Partnering with State Highway Safety Offices: Tips and Tactics for Success
Table of
Chapter 1
Chapter 2
Chapter 3
Chapter 4
Chapter 5
Chapter 6
Chapter 7
Chapter 8
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What do State Highway Safety Offices Really Do?

Federal Grant Administration
One of the most important responsibilities of the SHSO is to administer Federal highway safety grants.

Congress periodically enacts authorizing legislation to continue existing Federal programs or to launch new ones. When Congress reauthorizes Section 402 and other highway safety incentive grant programs, it establishes the purpose, parameters and eligibility criteria for Federal grants. NHTSA and FHWA then draft regulations that describe how the grant programs are to be implemented. The SHSO administers these grant programs in a manner that is consistent with Federal law and regulations.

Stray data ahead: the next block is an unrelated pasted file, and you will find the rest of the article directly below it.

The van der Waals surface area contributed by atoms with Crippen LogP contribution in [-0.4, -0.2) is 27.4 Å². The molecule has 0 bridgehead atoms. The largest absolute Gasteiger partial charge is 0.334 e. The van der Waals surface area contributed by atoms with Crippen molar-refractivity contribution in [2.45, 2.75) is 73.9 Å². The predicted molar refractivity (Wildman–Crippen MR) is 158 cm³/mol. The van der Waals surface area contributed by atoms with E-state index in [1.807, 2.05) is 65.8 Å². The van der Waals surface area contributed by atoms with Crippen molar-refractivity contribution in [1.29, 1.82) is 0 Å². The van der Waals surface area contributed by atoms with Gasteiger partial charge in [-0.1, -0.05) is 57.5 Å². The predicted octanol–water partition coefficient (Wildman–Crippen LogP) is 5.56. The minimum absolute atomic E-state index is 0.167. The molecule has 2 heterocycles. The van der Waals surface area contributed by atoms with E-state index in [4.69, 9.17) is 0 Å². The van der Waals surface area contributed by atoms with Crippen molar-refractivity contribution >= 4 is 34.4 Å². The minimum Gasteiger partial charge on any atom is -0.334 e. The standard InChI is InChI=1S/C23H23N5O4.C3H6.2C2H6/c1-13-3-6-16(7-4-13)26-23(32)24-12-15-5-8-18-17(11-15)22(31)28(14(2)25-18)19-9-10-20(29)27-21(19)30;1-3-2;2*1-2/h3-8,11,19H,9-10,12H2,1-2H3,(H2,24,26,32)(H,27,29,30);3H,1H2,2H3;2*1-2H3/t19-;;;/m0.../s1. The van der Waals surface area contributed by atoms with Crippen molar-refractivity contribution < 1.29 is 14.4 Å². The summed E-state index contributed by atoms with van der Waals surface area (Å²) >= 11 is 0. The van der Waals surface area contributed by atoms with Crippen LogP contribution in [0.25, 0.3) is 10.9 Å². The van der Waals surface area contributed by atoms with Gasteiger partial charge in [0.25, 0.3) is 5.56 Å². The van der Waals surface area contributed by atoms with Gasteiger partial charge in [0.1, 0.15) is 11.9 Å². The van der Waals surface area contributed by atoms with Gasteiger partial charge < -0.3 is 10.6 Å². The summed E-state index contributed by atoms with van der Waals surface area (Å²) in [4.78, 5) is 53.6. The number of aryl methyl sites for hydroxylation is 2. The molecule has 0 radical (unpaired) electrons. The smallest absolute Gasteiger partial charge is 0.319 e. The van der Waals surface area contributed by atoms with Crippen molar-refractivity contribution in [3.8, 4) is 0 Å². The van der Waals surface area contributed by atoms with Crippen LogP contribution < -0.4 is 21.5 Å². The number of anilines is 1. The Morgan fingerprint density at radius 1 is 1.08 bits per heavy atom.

States must also comply with certain requirements to avoid Federal penalties and sanctions. For a detailed explanation of the grant programs, penalties and sanctions, and a listing of funds each State has recently received under the grant programs, check these web sites: NHTSA at or GHSA at

TIP #3
Federal Grants
Federal grant programs are usually authorized for a five- or six-year period. As a result, Congress must periodically reauthorize all highway safety grant programs, penalties and sanctions. They may eliminate or consolidate programs, create new programs, penalties or sanctions, change program eligibility criteria, change funding levels, etc. Additionally, States may be eligible for a grant in one year but not the next. The web sites listed above will have the most current information about Federal grant programs and State funding.